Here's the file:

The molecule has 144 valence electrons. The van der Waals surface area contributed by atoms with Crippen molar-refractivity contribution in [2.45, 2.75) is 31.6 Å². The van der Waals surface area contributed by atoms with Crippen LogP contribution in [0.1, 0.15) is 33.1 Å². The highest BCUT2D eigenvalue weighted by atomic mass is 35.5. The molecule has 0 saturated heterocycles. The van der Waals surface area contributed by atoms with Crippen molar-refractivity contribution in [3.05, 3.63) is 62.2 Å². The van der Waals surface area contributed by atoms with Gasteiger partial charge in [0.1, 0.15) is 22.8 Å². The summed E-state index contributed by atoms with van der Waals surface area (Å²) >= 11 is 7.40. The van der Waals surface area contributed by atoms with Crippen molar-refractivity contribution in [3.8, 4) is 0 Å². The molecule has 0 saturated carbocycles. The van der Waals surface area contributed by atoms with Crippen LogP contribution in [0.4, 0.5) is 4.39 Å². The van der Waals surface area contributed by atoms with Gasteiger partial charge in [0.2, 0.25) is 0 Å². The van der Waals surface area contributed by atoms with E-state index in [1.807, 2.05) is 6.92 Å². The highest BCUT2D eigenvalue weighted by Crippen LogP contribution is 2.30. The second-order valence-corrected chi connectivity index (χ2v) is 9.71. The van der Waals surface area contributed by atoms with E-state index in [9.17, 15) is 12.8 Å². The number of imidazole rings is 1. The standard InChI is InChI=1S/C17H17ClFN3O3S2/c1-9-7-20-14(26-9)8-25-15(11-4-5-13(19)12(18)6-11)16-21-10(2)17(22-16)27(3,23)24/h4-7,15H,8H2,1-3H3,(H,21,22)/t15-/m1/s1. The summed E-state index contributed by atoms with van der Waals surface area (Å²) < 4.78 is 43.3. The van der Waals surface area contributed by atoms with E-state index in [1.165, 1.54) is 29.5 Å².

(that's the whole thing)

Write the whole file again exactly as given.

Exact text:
The molecule has 144 valence electrons. The van der Waals surface area contributed by atoms with Crippen molar-refractivity contribution in [2.45, 2.75) is 31.6 Å². The van der Waals surface area contributed by atoms with Crippen LogP contribution in [0.1, 0.15) is 33.1 Å². The highest BCUT2D eigenvalue weighted by atomic mass is 35.5. The molecule has 0 saturated heterocycles. The van der Waals surface area contributed by atoms with Crippen molar-refractivity contribution in [3.05, 3.63) is 62.2 Å². The van der Waals surface area contributed by atoms with Gasteiger partial charge in [0.1, 0.15) is 22.8 Å². The summed E-state index contributed by atoms with van der Waals surface area (Å²) >= 11 is 7.40. The van der Waals surface area contributed by atoms with Crippen molar-refractivity contribution in [3.8, 4) is 0 Å². The molecule has 0 saturated carbocycles. The van der Waals surface area contributed by atoms with Crippen LogP contribution in [0.4, 0.5) is 4.39 Å². The van der Waals surface area contributed by atoms with Gasteiger partial charge in [0.2, 0.25) is 0 Å². The van der Waals surface area contributed by atoms with E-state index in [1.807, 2.05) is 6.92 Å². The highest BCUT2D eigenvalue weighted by Crippen LogP contribution is 2.30. The second-order valence-corrected chi connectivity index (χ2v) is 9.71. The van der Waals surface area contributed by atoms with E-state index in [9.17, 15) is 12.8 Å². The number of imidazole rings is 1. The standard InChI is InChI=1S/C17H17ClFN3O3S2/c1-9-7-20-14(26-9)8-25-15(11-4-5-13(19)12(18)6-11)16-21-10(2)17(22-16)27(3,23)24/h4-7,15H,8H2,1-3H3,(H,21,22)/t15-/m1/s1. The summed E-state index contributed by atoms with van der Waals surface area (Å²) < 4.78 is 43.3. The van der Waals surface area contributed by atoms with E-state index in [1.165, 1.54) is 29.5 Å².